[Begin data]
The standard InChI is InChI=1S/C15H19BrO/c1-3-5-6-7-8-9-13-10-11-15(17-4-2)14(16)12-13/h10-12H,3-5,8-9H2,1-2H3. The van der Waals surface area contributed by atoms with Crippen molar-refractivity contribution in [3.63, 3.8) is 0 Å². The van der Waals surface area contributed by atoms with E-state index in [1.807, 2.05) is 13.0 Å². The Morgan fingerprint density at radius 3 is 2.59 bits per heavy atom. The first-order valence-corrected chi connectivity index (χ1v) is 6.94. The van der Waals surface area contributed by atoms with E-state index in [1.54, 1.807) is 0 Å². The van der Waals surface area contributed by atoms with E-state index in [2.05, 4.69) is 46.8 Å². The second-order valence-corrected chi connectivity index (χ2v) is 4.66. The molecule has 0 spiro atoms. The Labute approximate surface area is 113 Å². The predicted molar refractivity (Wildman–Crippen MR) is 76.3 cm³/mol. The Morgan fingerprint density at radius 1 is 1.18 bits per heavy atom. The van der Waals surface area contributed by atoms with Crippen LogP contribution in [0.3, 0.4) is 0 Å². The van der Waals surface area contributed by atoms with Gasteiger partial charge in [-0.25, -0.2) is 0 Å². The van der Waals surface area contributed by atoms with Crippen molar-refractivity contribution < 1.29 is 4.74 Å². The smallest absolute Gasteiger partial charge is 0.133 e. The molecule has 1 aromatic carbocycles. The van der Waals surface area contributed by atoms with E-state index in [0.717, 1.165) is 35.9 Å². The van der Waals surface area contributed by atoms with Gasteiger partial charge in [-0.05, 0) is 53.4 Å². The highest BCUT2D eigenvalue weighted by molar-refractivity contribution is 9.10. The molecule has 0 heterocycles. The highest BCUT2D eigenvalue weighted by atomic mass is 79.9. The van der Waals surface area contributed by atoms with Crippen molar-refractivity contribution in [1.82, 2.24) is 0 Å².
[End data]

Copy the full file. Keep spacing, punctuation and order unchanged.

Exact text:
The standard InChI is InChI=1S/C15H19BrO/c1-3-5-6-7-8-9-13-10-11-15(17-4-2)14(16)12-13/h10-12H,3-5,8-9H2,1-2H3. The van der Waals surface area contributed by atoms with Crippen molar-refractivity contribution in [3.63, 3.8) is 0 Å². The van der Waals surface area contributed by atoms with E-state index in [1.807, 2.05) is 13.0 Å². The Morgan fingerprint density at radius 3 is 2.59 bits per heavy atom. The first-order valence-corrected chi connectivity index (χ1v) is 6.94. The van der Waals surface area contributed by atoms with E-state index in [1.54, 1.807) is 0 Å². The van der Waals surface area contributed by atoms with E-state index in [2.05, 4.69) is 46.8 Å². The second-order valence-corrected chi connectivity index (χ2v) is 4.66. The molecule has 0 spiro atoms. The Labute approximate surface area is 113 Å². The predicted molar refractivity (Wildman–Crippen MR) is 76.3 cm³/mol. The Morgan fingerprint density at radius 1 is 1.18 bits per heavy atom. The van der Waals surface area contributed by atoms with Crippen LogP contribution in [0.3, 0.4) is 0 Å². The van der Waals surface area contributed by atoms with Gasteiger partial charge in [-0.25, -0.2) is 0 Å². The van der Waals surface area contributed by atoms with Crippen molar-refractivity contribution < 1.29 is 4.74 Å². The smallest absolute Gasteiger partial charge is 0.133 e. The molecule has 1 aromatic carbocycles. The van der Waals surface area contributed by atoms with E-state index in [0.717, 1.165) is 35.9 Å². The van der Waals surface area contributed by atoms with Gasteiger partial charge in [-0.05, 0) is 53.4 Å². The highest BCUT2D eigenvalue weighted by molar-refractivity contribution is 9.10. The molecule has 0 heterocycles. The highest BCUT2D eigenvalue weighted by atomic mass is 79.9. The van der Waals surface area contributed by atoms with Crippen molar-refractivity contribution in [1.82, 2.24) is 0 Å².